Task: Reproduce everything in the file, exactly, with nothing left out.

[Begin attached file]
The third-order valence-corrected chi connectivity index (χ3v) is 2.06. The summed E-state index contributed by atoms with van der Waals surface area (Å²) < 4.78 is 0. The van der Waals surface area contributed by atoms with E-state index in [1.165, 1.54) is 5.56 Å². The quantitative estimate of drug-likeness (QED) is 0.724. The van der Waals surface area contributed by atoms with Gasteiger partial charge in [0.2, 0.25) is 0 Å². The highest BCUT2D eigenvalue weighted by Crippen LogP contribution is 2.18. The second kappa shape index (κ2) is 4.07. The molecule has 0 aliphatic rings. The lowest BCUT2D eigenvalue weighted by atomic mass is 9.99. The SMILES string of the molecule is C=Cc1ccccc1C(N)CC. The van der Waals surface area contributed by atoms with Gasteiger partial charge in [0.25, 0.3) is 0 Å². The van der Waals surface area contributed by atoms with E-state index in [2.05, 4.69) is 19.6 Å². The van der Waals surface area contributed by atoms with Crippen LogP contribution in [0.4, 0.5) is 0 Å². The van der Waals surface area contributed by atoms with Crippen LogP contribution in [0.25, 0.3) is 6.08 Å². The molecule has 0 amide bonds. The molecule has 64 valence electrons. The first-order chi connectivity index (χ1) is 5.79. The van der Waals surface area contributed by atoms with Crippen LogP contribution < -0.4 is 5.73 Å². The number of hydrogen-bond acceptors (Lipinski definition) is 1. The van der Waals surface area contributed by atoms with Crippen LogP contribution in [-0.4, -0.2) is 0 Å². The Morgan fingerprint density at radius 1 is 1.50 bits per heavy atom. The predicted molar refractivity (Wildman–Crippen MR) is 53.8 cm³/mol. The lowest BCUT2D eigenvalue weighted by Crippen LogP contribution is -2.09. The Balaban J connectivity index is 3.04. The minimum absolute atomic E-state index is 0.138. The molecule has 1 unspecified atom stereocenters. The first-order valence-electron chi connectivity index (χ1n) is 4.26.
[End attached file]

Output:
The third-order valence-corrected chi connectivity index (χ3v) is 2.06. The summed E-state index contributed by atoms with van der Waals surface area (Å²) < 4.78 is 0. The van der Waals surface area contributed by atoms with E-state index in [1.165, 1.54) is 5.56 Å². The quantitative estimate of drug-likeness (QED) is 0.724. The van der Waals surface area contributed by atoms with Gasteiger partial charge in [0.2, 0.25) is 0 Å². The highest BCUT2D eigenvalue weighted by Crippen LogP contribution is 2.18. The second kappa shape index (κ2) is 4.07. The molecule has 0 aliphatic rings. The lowest BCUT2D eigenvalue weighted by atomic mass is 9.99. The SMILES string of the molecule is C=Cc1ccccc1C(N)CC. The van der Waals surface area contributed by atoms with Gasteiger partial charge in [0.25, 0.3) is 0 Å². The van der Waals surface area contributed by atoms with E-state index in [2.05, 4.69) is 19.6 Å². The van der Waals surface area contributed by atoms with Crippen LogP contribution in [0.4, 0.5) is 0 Å². The van der Waals surface area contributed by atoms with Crippen LogP contribution in [0.25, 0.3) is 6.08 Å². The molecule has 0 amide bonds. The molecule has 64 valence electrons. The first-order chi connectivity index (χ1) is 5.79. The van der Waals surface area contributed by atoms with Crippen LogP contribution < -0.4 is 5.73 Å². The number of hydrogen-bond acceptors (Lipinski definition) is 1. The van der Waals surface area contributed by atoms with Crippen LogP contribution in [-0.4, -0.2) is 0 Å². The Morgan fingerprint density at radius 1 is 1.50 bits per heavy atom. The predicted molar refractivity (Wildman–Crippen MR) is 53.8 cm³/mol. The lowest BCUT2D eigenvalue weighted by Crippen LogP contribution is -2.09. The Balaban J connectivity index is 3.04. The minimum absolute atomic E-state index is 0.138. The molecule has 1 unspecified atom stereocenters. The first-order valence-electron chi connectivity index (χ1n) is 4.26.